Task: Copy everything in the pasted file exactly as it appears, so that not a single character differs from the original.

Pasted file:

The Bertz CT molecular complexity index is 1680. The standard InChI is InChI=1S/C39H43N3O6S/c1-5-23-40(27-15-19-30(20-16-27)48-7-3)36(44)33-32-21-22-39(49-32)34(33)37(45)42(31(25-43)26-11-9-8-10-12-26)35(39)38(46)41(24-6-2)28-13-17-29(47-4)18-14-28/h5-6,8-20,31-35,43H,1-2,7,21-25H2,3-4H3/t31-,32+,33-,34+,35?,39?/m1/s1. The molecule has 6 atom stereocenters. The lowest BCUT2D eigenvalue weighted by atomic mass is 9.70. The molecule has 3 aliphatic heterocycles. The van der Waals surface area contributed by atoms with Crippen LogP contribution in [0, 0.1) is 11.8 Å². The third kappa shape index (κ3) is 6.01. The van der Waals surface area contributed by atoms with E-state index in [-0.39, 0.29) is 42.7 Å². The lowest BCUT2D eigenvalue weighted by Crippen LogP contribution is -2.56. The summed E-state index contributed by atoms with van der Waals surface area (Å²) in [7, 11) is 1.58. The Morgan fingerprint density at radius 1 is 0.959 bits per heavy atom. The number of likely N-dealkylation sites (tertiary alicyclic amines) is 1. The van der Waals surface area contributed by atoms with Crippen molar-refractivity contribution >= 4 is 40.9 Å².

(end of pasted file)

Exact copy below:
The Bertz CT molecular complexity index is 1680. The standard InChI is InChI=1S/C39H43N3O6S/c1-5-23-40(27-15-19-30(20-16-27)48-7-3)36(44)33-32-21-22-39(49-32)34(33)37(45)42(31(25-43)26-11-9-8-10-12-26)35(39)38(46)41(24-6-2)28-13-17-29(47-4)18-14-28/h5-6,8-20,31-35,43H,1-2,7,21-25H2,3-4H3/t31-,32+,33-,34+,35?,39?/m1/s1. The molecule has 6 atom stereocenters. The lowest BCUT2D eigenvalue weighted by atomic mass is 9.70. The molecule has 3 aliphatic heterocycles. The van der Waals surface area contributed by atoms with Crippen LogP contribution in [0, 0.1) is 11.8 Å². The third kappa shape index (κ3) is 6.01. The van der Waals surface area contributed by atoms with E-state index in [-0.39, 0.29) is 42.7 Å². The lowest BCUT2D eigenvalue weighted by Crippen LogP contribution is -2.56. The summed E-state index contributed by atoms with van der Waals surface area (Å²) in [7, 11) is 1.58. The Morgan fingerprint density at radius 1 is 0.959 bits per heavy atom. The number of likely N-dealkylation sites (tertiary alicyclic amines) is 1. The van der Waals surface area contributed by atoms with Crippen molar-refractivity contribution >= 4 is 40.9 Å².